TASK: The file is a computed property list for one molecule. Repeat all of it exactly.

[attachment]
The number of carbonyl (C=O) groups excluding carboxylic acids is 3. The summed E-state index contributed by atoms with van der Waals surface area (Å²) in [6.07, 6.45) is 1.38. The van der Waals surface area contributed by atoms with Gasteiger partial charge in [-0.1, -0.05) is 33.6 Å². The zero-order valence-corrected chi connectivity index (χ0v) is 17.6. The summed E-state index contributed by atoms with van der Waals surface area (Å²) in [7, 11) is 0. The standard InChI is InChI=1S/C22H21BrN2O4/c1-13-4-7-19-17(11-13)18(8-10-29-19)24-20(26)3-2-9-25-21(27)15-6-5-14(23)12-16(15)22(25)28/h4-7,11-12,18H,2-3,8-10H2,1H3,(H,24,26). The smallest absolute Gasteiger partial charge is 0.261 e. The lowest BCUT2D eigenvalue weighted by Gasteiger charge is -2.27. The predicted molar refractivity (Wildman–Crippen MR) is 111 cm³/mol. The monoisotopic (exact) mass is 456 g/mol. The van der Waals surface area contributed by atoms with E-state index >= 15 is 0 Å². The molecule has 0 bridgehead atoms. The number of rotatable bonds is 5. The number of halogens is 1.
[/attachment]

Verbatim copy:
The number of carbonyl (C=O) groups excluding carboxylic acids is 3. The summed E-state index contributed by atoms with van der Waals surface area (Å²) in [6.07, 6.45) is 1.38. The van der Waals surface area contributed by atoms with Gasteiger partial charge in [-0.1, -0.05) is 33.6 Å². The zero-order valence-corrected chi connectivity index (χ0v) is 17.6. The summed E-state index contributed by atoms with van der Waals surface area (Å²) in [7, 11) is 0. The standard InChI is InChI=1S/C22H21BrN2O4/c1-13-4-7-19-17(11-13)18(8-10-29-19)24-20(26)3-2-9-25-21(27)15-6-5-14(23)12-16(15)22(25)28/h4-7,11-12,18H,2-3,8-10H2,1H3,(H,24,26). The smallest absolute Gasteiger partial charge is 0.261 e. The lowest BCUT2D eigenvalue weighted by Gasteiger charge is -2.27. The predicted molar refractivity (Wildman–Crippen MR) is 111 cm³/mol. The monoisotopic (exact) mass is 456 g/mol. The van der Waals surface area contributed by atoms with E-state index >= 15 is 0 Å². The molecule has 0 bridgehead atoms. The number of rotatable bonds is 5. The number of halogens is 1.